Under ordinary circumstances a creditor cannot file a bill in equity to apply assets to the payment of his debt alone, unless he has obtained a judgment for his claim in a court of the same State or judicial district, and had the return of an execution issued thereon unsatisfied.10

The United States cannot sue in equity to recover a tax until it has obtained judgment against the taxpayer 11 unless a statute gives the Government a lien upon the property, 12 or under special circumstances.

A creditor who has not reduced his claim to judgment cannot collect his claim by a suit in equity on showing that the debtor is insolvent and has no property which can be reached

5 City of New Orleans v. Fisher, C. C. A., 91 Fed. 574.

6 Shields v. Thomas, 18 How. 253, 262, 15 L. ed. 368, 372. But see Tilford v. Oakley, Hempst. 197.

7 Barber v. Barber, 21 How. 582, 16 L. ed. 226; Knapp v. Knapp, 59 Fed. 641; Israel v. Israel, 130 Fed. 237; Johnson v. Johnson, 13 Fed. 193; Bowman v. Bowman, 30 Fed. 849.

8.Re Metropolitan Railway Receiv ership, 208 U. S. 90, 52 L. ed. 403; Fink v. Patterson, 21 Fed. 602.

9 Am. Ice Co. v. Pocono Spring

Water Ice Co., 165 Fed. 714. But see Boomer v. Rose, 244 Fed. 307.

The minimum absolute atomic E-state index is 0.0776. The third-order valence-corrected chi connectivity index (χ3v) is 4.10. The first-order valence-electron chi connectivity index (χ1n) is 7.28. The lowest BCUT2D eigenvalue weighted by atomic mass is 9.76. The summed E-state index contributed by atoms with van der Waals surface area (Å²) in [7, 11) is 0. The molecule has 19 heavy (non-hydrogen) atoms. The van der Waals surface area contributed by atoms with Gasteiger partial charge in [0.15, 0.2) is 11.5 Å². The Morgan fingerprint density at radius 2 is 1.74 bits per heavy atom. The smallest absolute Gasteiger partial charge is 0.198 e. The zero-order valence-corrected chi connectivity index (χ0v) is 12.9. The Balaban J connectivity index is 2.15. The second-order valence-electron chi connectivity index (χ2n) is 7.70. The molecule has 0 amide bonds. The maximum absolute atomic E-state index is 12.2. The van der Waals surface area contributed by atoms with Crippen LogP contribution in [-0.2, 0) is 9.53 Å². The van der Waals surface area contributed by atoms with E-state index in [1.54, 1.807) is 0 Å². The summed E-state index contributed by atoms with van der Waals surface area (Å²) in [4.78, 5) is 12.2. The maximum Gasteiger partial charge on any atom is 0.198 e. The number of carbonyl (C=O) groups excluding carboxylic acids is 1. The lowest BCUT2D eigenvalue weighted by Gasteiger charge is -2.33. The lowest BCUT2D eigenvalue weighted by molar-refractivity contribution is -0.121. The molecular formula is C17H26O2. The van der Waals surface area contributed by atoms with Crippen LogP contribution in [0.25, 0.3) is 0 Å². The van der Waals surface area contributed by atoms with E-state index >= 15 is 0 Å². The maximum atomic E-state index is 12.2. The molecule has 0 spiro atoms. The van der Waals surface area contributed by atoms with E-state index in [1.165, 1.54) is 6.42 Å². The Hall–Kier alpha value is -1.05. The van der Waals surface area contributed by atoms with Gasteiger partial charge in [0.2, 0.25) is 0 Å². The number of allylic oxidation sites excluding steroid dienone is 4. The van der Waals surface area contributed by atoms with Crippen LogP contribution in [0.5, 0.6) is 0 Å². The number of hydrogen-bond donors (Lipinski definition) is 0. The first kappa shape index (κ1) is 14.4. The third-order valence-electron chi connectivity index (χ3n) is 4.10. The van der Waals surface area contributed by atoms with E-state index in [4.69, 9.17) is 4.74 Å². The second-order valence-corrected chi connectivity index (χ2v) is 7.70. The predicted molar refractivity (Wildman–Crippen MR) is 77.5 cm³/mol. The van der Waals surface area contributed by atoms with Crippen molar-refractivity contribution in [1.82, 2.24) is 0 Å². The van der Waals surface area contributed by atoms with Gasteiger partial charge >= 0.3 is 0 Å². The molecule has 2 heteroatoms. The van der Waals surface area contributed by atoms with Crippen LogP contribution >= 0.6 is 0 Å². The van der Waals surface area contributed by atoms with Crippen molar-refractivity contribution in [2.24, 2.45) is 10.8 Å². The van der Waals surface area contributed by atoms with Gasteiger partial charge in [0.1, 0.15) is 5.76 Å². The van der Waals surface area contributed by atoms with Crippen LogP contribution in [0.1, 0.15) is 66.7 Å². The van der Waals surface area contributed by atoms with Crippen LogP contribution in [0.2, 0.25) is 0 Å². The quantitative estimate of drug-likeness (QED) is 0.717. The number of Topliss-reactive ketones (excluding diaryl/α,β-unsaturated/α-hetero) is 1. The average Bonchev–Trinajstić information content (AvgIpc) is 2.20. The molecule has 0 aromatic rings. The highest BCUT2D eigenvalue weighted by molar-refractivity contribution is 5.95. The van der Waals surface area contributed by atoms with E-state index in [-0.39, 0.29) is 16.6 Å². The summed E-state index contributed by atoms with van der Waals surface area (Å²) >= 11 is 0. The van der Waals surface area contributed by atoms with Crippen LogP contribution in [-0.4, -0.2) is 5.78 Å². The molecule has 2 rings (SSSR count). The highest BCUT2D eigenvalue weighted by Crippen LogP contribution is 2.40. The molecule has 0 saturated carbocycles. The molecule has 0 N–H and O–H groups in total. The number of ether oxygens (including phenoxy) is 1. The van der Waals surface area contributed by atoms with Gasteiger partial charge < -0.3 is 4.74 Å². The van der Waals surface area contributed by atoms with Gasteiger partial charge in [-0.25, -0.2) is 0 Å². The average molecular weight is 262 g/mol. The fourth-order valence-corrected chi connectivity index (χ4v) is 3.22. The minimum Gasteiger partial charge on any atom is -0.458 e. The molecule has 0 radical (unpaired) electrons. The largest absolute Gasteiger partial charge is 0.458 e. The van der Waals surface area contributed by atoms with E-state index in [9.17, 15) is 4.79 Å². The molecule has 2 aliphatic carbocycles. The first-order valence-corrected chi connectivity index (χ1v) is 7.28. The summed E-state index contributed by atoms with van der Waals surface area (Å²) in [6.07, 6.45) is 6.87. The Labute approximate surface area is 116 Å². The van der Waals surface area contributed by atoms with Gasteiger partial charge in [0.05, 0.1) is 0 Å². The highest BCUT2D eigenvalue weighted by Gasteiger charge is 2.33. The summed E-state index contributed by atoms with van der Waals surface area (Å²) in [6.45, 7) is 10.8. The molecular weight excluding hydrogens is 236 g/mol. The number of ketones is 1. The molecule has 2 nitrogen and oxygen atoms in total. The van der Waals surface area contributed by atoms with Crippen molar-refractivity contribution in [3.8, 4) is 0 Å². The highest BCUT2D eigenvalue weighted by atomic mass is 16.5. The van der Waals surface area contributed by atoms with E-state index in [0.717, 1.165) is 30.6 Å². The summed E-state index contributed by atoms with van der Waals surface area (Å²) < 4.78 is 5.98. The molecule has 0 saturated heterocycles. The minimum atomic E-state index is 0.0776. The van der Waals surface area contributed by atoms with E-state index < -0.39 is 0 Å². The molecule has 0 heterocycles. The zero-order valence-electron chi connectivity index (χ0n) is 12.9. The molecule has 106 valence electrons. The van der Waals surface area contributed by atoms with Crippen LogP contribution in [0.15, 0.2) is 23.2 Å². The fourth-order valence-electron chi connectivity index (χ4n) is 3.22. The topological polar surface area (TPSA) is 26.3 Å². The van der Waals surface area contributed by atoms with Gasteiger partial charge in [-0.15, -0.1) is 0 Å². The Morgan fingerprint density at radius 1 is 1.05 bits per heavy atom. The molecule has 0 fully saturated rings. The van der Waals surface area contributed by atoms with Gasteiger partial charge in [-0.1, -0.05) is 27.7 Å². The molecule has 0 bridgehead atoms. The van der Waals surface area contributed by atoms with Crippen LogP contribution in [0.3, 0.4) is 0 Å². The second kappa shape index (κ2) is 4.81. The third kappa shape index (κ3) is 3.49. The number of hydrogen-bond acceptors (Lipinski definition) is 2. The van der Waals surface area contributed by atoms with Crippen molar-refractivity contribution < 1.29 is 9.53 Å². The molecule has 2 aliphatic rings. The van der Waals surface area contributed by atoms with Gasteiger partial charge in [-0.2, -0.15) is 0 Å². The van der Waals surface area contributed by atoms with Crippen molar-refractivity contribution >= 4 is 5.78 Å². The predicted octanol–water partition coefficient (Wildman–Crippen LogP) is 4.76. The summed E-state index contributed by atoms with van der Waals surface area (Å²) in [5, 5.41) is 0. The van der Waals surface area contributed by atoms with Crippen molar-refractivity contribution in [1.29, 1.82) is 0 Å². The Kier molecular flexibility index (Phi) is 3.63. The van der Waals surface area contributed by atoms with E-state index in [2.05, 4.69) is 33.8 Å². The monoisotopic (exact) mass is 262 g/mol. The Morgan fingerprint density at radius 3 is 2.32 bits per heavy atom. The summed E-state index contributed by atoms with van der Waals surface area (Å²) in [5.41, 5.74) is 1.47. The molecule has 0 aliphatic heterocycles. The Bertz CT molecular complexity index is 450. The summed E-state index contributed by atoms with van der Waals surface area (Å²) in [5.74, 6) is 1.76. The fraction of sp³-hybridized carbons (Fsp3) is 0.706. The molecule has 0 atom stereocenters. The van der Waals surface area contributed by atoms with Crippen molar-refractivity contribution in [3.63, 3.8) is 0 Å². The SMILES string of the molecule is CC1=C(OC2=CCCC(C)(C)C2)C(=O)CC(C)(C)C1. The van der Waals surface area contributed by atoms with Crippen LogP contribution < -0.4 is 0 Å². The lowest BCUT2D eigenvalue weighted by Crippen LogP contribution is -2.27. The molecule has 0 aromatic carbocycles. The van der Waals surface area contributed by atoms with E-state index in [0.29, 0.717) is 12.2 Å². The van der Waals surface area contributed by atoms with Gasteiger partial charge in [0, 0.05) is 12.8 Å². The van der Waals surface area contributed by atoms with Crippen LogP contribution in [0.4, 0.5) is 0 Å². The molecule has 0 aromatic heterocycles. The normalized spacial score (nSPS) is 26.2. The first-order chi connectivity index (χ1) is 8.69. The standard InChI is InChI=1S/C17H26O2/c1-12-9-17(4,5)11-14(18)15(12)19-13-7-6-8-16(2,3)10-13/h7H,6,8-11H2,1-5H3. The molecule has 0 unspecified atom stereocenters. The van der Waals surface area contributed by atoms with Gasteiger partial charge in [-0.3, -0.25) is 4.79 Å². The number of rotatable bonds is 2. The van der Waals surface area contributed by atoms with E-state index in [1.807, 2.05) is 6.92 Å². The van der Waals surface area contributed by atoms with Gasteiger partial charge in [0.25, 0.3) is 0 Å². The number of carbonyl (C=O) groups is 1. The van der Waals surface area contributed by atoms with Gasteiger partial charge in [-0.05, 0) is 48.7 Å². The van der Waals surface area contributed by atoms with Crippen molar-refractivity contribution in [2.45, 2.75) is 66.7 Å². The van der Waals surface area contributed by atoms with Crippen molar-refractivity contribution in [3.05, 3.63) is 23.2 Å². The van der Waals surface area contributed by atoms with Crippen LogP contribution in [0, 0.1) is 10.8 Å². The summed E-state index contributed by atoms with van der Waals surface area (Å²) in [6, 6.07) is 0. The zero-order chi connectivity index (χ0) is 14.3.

10 Case v. Beauregard, 99 U. S. 119, 25 L. ed. 370; Smith v. Railroad Co., 99 U. S. 398, 25 L. ed. 437; Walser v. Seligman, 13 Fed. 415; Swan L. & C. Co. v. Frank, 148 U. S. 603, 37 L. ed. 577; Hollins v. Brierfield, C. & I. Co., 150 U. S. 371, 37 L. ed. 1113; Maxwell v. M'Daniels, C. C. A., 184 Fed. 311. 11 U. S. v. Seward, Peninsula Ry. Co., C. C. A., 203 Fed. 963.

12 U. S. v. Capital City Dairy Co., 252 Fed. 900.

by legal process.13 Nor in the absence of statutory authority because the debtor is about to make a fraudulent transfer of his property.14 Such a bill may be maintained, however, by the creditor before he has reduced his claim to judgment in order to enforce a right given him by a State statute.15 It has been held that such a bill may be maintained in Virginia, by a creditor of an insolvent firm which is disposing of its assets in fraud of creditors, filed on behalf of the other creditors as well as himself, praying the appointment of a receiver, an injunction against any interference by others with the firm assets and the distribution of those assets among the creditors equally.16 A previous judgment and return of execution unsatisfied is not required where the creditor sues to enforce a trust or equitable right or lien.17

Under ordinary circumstances the creditor cannot sue in equity an executor to collect his claim from the estate before he has obtained a judgment at law.18 An order of a court of probate directing the executor to pay a claim may be enforced by a bill in equity against the executor,19 but not against his sureties until a judgment at law has been obtained against them.20 When a discovery of assets from the executor is required the creditor may sue in equity for such discovery and the payment of his debt without obtaining a previous judgment at law.21